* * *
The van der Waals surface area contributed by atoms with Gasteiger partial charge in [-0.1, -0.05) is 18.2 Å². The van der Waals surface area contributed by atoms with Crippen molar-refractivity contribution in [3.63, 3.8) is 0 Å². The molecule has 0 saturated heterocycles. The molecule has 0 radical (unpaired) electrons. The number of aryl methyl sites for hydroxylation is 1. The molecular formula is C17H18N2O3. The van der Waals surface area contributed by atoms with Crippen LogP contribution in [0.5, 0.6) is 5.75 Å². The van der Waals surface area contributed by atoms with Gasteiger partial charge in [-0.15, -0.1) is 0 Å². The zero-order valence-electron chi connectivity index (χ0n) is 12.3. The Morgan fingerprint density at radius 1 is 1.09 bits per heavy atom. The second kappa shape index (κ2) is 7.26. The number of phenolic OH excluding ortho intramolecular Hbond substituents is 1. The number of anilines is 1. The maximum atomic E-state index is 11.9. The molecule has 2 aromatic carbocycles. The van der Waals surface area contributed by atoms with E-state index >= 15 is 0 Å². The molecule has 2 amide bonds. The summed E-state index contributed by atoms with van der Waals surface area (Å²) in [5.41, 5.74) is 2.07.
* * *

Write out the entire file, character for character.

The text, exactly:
The van der Waals surface area contributed by atoms with Gasteiger partial charge in [-0.1, -0.05) is 18.2 Å². The van der Waals surface area contributed by atoms with Crippen molar-refractivity contribution in [3.63, 3.8) is 0 Å². The molecule has 0 saturated heterocycles. The molecule has 0 radical (unpaired) electrons. The number of aryl methyl sites for hydroxylation is 1. The molecular formula is C17H18N2O3. The van der Waals surface area contributed by atoms with Crippen LogP contribution in [0.5, 0.6) is 5.75 Å². The van der Waals surface area contributed by atoms with Gasteiger partial charge in [-0.15, -0.1) is 0 Å². The zero-order valence-electron chi connectivity index (χ0n) is 12.3. The Morgan fingerprint density at radius 1 is 1.09 bits per heavy atom. The second kappa shape index (κ2) is 7.26. The number of phenolic OH excluding ortho intramolecular Hbond substituents is 1. The number of anilines is 1. The maximum atomic E-state index is 11.9. The molecule has 2 aromatic carbocycles. The van der Waals surface area contributed by atoms with E-state index >= 15 is 0 Å². The molecule has 2 amide bonds. The summed E-state index contributed by atoms with van der Waals surface area (Å²) in [5.41, 5.74) is 2.07.